My take: I’m happy with the returns generated by the fund since I changed the investment process in August 2020. Since then, the team at MWI and I have been managing it with a US$ mindset. This changes how one thinks about the world in interesting ways.

Did you know?

1. This year is election year

Not only in South Africa, but in many, many countries. In fact, half of the world’s population will be voting this year.

My take: Charlie Chaplin said: “I know one thing, and one thing only, and that is to be a clown. And that puts me on a higher plane than a politician.” Be prepared for a circus this year.

2. The future belongs to India, not China

Here is a list of CEOs of big American corporations, with a flag of their country of origin: (source: @stats_feed)


Notice anything?

India is flexing its muscles on the global stage. For many years, India championed anti-colonial diplomacy and provided strong backing for the Non-Aligned Movement, but its influence progressively waned due to a weak economy and a largely passive foreign policy. But things have changed under new leadership. Could this be a pointer for South Africa, or is that too much to wish for? In any case, I believe India’s people and its economy have more potential for investors than China over the next decade or two.

My take: I’m so sorry if you sent your poor kids to learn Mandarin. Hindi is the language of the future.

3. They landed on the moon again!

As a kid – and I know this will date me – I remember lying on the floor of our TV den in New York, watching the first moon landing in 1969. It was such an exciting time!

This week, space exploration company Intuitive Machines (ticker $LUNR) rose sharply after becoming the first privately developed spacecraft to land on the lunar surface. Its moon lander promptly tipped over on its side.

My take: Despite reaching a tipping point (I know, bad dad joke), I think this is a significant achievement. It used to be only governments did this sort of thing. Why is no one talking about it?

What I’m reading

GMO – your active managers are more competent than they look

As an active manager, I know I’m talking my book here, but still…this article does resonate. And gives me a very good excuse not to go chasing the hot stocks of the day. If you are in charge of hiring and firing fund managers – for yourself or as a fiduciary responsibility – it’s worth contemplating this.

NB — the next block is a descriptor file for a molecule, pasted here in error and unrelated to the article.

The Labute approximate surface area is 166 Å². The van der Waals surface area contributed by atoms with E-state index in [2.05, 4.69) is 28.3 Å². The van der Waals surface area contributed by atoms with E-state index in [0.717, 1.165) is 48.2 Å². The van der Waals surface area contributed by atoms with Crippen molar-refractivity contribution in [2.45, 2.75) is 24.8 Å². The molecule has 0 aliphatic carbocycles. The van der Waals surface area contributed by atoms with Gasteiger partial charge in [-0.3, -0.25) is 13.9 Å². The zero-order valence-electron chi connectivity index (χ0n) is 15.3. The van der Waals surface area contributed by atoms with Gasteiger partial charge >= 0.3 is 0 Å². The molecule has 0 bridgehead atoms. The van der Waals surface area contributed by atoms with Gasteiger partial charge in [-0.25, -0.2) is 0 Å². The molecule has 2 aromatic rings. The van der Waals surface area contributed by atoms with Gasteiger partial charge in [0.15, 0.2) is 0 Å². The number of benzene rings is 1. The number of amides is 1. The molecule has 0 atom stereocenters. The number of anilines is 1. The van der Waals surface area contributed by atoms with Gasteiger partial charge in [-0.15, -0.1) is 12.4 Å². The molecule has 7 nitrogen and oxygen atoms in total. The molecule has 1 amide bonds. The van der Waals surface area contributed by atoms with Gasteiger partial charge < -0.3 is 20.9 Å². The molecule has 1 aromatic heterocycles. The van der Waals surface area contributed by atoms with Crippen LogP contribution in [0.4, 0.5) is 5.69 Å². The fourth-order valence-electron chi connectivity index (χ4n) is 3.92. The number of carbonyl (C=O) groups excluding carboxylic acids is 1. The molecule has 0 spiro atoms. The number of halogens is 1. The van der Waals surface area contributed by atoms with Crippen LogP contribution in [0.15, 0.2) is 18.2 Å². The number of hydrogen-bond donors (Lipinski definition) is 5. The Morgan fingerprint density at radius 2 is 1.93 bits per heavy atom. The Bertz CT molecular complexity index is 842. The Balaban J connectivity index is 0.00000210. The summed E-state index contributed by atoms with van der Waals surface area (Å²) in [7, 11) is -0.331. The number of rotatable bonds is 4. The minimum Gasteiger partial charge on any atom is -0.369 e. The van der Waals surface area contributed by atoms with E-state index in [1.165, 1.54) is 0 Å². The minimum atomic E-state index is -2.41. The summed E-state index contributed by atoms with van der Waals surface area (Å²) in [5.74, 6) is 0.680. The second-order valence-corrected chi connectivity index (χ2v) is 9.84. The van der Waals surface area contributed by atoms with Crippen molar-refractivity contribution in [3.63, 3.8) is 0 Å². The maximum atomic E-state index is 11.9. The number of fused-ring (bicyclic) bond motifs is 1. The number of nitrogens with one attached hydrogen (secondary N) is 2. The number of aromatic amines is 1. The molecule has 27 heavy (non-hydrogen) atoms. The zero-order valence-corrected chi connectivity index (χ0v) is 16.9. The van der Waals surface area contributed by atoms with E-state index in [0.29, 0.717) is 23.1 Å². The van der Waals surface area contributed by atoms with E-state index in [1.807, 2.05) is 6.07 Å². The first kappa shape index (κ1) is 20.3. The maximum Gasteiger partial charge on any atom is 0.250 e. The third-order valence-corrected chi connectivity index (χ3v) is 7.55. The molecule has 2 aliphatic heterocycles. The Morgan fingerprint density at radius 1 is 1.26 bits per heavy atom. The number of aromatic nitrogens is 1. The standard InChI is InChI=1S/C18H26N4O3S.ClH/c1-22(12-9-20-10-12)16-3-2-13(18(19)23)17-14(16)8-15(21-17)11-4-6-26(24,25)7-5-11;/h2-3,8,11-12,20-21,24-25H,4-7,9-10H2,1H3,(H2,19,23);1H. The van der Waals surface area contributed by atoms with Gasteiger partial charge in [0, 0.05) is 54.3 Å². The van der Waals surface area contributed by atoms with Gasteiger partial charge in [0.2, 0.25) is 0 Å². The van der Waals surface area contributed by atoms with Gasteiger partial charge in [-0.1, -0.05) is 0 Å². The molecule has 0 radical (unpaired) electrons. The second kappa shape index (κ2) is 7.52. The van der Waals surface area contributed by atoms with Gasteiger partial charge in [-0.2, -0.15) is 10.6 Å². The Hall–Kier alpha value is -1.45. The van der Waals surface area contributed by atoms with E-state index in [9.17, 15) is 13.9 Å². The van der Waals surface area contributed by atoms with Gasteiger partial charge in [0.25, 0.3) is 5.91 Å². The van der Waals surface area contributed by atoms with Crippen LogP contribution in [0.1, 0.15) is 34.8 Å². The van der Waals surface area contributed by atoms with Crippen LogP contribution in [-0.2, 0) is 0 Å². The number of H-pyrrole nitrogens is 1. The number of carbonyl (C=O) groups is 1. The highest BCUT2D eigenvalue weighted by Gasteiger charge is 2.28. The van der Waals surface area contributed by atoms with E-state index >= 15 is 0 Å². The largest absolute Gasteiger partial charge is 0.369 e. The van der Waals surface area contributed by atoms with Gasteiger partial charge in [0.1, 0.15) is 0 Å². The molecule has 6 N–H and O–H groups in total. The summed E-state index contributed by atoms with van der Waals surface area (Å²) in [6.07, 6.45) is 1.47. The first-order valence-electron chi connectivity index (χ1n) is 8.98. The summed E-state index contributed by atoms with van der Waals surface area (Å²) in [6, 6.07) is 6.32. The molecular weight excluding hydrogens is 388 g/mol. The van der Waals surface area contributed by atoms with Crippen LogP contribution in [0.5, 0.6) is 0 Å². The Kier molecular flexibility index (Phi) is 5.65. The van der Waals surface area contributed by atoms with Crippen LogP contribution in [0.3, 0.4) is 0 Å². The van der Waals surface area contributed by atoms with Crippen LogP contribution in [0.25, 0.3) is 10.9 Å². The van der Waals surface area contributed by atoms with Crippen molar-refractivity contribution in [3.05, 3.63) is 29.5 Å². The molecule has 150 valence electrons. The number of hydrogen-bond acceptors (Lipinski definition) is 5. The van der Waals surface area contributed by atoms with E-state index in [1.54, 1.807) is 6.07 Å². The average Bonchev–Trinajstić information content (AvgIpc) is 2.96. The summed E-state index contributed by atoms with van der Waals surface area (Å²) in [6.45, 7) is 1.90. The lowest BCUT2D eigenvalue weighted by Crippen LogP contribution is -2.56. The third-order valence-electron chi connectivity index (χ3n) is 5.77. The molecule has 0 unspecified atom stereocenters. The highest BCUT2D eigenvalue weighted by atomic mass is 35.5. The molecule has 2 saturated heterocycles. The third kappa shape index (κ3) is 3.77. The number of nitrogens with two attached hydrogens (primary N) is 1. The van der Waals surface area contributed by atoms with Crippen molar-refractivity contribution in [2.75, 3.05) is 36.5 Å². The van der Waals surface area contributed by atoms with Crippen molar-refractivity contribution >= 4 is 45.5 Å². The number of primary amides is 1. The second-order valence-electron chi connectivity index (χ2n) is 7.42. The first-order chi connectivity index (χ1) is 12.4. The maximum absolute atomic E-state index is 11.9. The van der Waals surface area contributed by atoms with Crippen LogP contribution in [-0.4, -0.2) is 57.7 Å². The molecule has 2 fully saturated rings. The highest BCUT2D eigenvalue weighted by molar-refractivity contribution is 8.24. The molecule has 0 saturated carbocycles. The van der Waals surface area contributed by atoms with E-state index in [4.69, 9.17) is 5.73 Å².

The Semper Augustus Annual Letter

Given that the Berkshire Hathaway annual results were released over the weekend, it’s worth reading one of my favourite annual investment letters. That of Chris Bloomstran of Semper Augustus, who is the absolute expert on all things Buffett and Berkshire. It’s 144 pages of wisdom, the last 60 of which comprise his valuation work on Berkshire. TLDR? – it’s still not expensive. His chapter on China might also be of interest.

What I’m listening to

Jimmy Buffett

Seeing it’s Berkshire Hathaway’s annual report time, we should all be listening to Buffett. Jimmy Buffett.

In the 1980s, Jimmy became friends with Warren Buffett.  Although they weren’t related, they called each other “Cousin Jimmy” and “Uncle Warren”. Jimmy Buffet became very wealthy by building a big business around his music career, and by owning Berkshire stock for a very long period of time.

Favourite track? Any one of “Why don’t we get drunk”, “Margaritaville”, or “Cheeseburgers in Paradise” will do. Cheesy, but in a good way. But here’s a “best of” playlist in Spotify so you can see for yourself.

What I’m watching

If Pearl Jam wasn’t your favourite band at some point in the 90’s, then you can’t call yourself a boomer. But I am one, and Pearl Jam is still one of my all-time favourites.

So here’s Eddie Vedder singing one of their best songs, “Better Man”, with someone the younger ones amongst us might know: Post Malone.

In the clip, notice the absolute hero worship Post Malone has for Vedder. And towards the end, when Vedder breaks into one of Post Malone’s songs – “Better Now”,  the look on Malone’s face is priceless.

That’s all for this week. Next week, this time, we will be on our bikes somewhere between Jeffreys Bay and Cape Town. Can’t wait!

And another big thank you for those who donated to our cause – I really do appreciate it. We have exceeded out target, but we’re not stopping! If you forgot to donate, its not too late to donate at this link.

Amanda is cheering you on, one tequila at a time.

We’re going to be careful on the roads next week. Please be careful in the market this week.

Piet Viljoen